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California governor rejects PG&E's bankruptcy plan

The utility last week agreed to pay $13.5 billion to wildfire claimants.
Image: Camp Fire
The Camp Fire in Paradise, California, in 2018.Justin Sullivan / Getty Images file

California Gov. Gavin Newsom late Friday rejected the bankruptcy exit plan submitted by the state's largest utility, saying in a letter to Pacific Gas & Electric that it lacked required "major changes in governance."

Facing billions of dollars in possible liabilities for California's wildfires, several of which state officials blamed on PG&E equipment, the utility in January filed for bankruptcy and announced last week a possible final round of settlements with wildfire claimants worth $13.5 billion.

But Newsom reminded PG&E that the state controls a $21 billion fund crucial to PG&E's survival, an insurance pool that will help cover future wildfire liabilities for utilities. But PG&E must be out of bankruptcy by June 30 to participate.

"PG&E's current plan is not feasible without access to the wildfire fund," Newsom warned.

The governor said the plan doesn't comply with the fund's requirements, including "stringent governance and management requirements, enforcement mechanisms, and a capital structure that allows the company to make critical safety investments."

He argued the proposal's shortcomings have not been helped by the utility's preventative blackouts earlier this fall that impacted millions of customers.

Though designed to ensure that power equipment wouldn't cause wildfires during dry, windy weather, the blackouts "caused extreme uncertainty and harm for Californians who rely on power for their health care and for their livelihoods," Newsom wrote to CEO Bill Johnson.

"For too long," he wrote, "PG&E has been mismanaged, failed to make adequate investments in fire safety and fire prevention, and neglected critical infrastructure. PG&E has simply violated the public trust."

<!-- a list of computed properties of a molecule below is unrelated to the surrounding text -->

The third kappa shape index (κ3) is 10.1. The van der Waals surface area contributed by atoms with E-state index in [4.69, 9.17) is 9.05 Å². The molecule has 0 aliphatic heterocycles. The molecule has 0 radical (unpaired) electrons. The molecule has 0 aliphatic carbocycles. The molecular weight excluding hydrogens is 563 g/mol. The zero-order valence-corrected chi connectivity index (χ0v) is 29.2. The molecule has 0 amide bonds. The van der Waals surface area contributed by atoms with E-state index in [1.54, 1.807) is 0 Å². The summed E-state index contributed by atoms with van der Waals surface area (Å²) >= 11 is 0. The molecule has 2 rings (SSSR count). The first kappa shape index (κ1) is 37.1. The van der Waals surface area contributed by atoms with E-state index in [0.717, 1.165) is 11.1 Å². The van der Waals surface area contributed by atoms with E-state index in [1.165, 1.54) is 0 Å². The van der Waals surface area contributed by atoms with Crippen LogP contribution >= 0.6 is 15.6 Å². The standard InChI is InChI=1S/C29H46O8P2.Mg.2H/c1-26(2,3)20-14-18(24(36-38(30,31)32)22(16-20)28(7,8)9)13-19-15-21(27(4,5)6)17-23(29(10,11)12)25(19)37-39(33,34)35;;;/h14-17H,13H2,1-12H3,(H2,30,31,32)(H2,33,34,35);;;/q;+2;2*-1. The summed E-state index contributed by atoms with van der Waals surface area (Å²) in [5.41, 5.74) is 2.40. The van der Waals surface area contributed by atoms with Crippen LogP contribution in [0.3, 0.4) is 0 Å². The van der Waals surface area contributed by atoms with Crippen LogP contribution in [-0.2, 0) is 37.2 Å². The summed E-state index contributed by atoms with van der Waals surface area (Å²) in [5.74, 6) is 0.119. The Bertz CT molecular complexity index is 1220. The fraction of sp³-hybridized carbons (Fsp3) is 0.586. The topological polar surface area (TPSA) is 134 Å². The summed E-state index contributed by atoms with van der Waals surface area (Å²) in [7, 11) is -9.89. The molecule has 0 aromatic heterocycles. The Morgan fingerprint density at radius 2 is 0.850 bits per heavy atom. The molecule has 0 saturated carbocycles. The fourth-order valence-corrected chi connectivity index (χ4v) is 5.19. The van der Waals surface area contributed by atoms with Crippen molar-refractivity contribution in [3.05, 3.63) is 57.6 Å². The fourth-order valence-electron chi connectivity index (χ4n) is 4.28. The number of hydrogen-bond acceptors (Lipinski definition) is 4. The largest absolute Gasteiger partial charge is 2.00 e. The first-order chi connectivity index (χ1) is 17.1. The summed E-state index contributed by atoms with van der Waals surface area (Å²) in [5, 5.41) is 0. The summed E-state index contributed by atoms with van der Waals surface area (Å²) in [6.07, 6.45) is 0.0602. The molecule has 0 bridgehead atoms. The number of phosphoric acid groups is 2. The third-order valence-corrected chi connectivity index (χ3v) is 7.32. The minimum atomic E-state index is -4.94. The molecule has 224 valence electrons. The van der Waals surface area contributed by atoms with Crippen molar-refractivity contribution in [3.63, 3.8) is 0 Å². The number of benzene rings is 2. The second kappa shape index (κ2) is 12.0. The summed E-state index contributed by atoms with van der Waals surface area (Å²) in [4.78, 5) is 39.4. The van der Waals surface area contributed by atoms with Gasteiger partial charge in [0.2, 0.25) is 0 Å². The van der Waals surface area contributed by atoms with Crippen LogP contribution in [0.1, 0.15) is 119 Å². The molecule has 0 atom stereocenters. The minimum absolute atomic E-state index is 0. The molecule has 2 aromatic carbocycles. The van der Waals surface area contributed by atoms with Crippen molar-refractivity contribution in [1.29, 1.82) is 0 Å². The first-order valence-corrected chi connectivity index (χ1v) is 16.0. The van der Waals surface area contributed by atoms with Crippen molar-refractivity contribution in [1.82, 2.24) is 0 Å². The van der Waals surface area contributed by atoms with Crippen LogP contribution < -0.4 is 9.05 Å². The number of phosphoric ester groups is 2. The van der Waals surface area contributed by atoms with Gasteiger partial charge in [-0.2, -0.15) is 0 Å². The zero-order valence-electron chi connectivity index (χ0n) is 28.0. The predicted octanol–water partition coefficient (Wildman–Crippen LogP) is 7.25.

Newsom is calling for "a radically restructured and transformed utility" including an all-new board of directors, clear safety metrics, a process for transferring the utility's "license" to the state "when circumstances warrant," and "escalating enforcement" if PG&E falters on safety, management or business.

PG&E did not immediately respond to a request for comment.

Johnson said in a statement last week that PG&E "has heard those calls for change, and we realize we need to do even more to be a different company now and in the future."

The proposed $13.5 billion settlement was separate from a $1 billion deal with cities, counties and other public entities and from an $11 billion agreement with insurers and others that covers claims for the 2017 and 2018 wildfires.

The latest deal would cover claims stemming from the 2015 Butte fire in Amador and Calaveras counties that caused two deaths and destroyed 877 buildings; the 2016 Ghost Ship fire in Oakland that consumed an artists' live-work collective and killed 36 partygoers; the 2017 Tubbs fire in the Wine Country that killed 22 people and destroyed 5,600 structures; and the Camp fire, centered in Paradise, that destroyed 18,800 structures and killed 85 people, making it the state's deadliest.

The California Department of Forestry and Fire Protection said in May that PG&E's transmission lines caused the Camp fire.